“Healing yourself, whether from heartbreak, illness, addiction, family struggles, or professional disappointment, is not for the faint of hear.”
It takes serious courage — Olympic courage — to do what it takes to transform pain into gold.” — Lissa Rankin, MD.
Like many of us at midlife, I have reinvented myself a few times over.
I’ve changed careers from PR executive to life coach, relationship status from married to single, and my mothering role from full-time caregiver to empty nester with a huge void in my heart to fill.
Nothing has been more painful, terrifying, exhilarating, and growth inspiring than choosing to move cross country 30 months ago to start over again. Initially, I took the risk of relocating to fulfill a promise I made to myself post cancer: Say yes to life, and live with no regret.
My body and soul needed a fresh start, and sunshine and outdoor living to continue staying healthy.
What began as an adventure of the heart–moving from Newburyport, Mass. to Scottsdale, Ariz.–became a Phoenix-rising-from-ashes experience, where I was humbled into a faith journey so deep and life-altering that it has become my third book in the works.
Dr. Lissa Rankin describes it best in the above quote when she describes this type of transformation as requiring “Olympic courage.”
I share this glimpse into my next book with you now because in my 20-plus years of coaching adults through transition, I have noticed how often others define themselves by the external change: the new home, new baby, new job, or new boyfriend. Yet, it is the inner transformation that happens as the result of the external event where growth and lives of increased vibrancy and fulfillment can occur.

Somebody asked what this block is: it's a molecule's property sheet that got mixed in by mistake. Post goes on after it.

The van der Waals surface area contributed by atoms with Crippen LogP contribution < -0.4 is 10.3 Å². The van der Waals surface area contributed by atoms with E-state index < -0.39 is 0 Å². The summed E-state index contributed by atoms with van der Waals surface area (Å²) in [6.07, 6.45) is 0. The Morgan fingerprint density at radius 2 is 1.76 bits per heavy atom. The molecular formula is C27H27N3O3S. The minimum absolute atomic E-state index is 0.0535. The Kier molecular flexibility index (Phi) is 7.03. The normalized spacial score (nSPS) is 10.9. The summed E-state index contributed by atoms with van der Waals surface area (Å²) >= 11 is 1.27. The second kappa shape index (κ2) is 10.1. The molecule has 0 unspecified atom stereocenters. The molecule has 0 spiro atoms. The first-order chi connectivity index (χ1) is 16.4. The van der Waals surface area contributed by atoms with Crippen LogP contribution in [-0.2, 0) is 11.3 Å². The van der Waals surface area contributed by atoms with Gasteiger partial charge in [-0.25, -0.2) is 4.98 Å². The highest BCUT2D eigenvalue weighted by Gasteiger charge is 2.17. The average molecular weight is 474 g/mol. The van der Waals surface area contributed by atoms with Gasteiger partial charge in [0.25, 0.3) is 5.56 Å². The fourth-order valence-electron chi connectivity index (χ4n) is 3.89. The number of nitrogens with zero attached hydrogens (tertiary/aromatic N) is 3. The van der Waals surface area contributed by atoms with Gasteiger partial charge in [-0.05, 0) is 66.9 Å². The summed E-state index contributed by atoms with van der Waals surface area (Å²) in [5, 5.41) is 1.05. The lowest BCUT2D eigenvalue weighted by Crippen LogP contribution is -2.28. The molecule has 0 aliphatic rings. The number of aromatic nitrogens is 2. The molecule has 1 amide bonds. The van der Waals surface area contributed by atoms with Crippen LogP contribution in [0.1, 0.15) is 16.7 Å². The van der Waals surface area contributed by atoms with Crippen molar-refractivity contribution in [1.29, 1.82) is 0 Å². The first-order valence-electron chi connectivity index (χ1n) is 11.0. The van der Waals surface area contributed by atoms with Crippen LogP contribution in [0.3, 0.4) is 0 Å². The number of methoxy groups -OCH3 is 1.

The initiation into a new life
And often, that inner work entails a lot of chaos. Chaos is not a bad thing. When we let go of one way of being to become something greater or more expansive, we are honoring our soul’s prompting for growth.
In my continued training with Dr. Joe Dispenza, a leading neuroscientist whose methodologies helped train my mind to heal my body, he refers to this chaos as an initiation into a new life. He says:
“And, as things begin to break down and things don’t go your way or people betray you, things are stolen, or your bank account goes south, or whatever that is, you have to understand that it is a breaking down of the old, and you should never see it as a state of victimization because the moment you see it from a state of victimization, then you’re not 100 percent responsible for your life. And being an abundant person is take 100 percent responsibility.”
Committing to living a life of joy, purpose and meaning, which is my goal, entails the angst of stepping out of the comfort zone of the familiar.
We are not meant to stay the same throughout our lives:
“We must be willing to get rid of the life we’ve planned, so as to have the life that is waiting for us.
The old skin has to be shed before the new one can come.
If we fix on the old, we get stuck. When we hang onto any form, we are in danger of putrefaction.
Hell is life drying up.”
–Excerpt from A Joseph Campbell Companion: Reflections on the Art of Living
Feeling wobbly, vulnerable and scared is part of the journey for it takes time for the new to integrate and become solid within ourselves.
Here are five tips to move through the process for creating anew:
Like an artist with a new paintbrush, keep dabbling in new expressions of life.
To learn more, please email me at [email protected] to be placed on the notification list for when my related book is published.
In continued courage and expansive joy,
My talented photographer friend, Margaret Armstrong, took this picture of Gerber daises in her backyard. She then transformed the photo, using a reverse negative process, to portray the potential vibrancy of living that comes though the natural chaos of transition.
Originally published at www.supportmatters.com.
Originally published at medium.com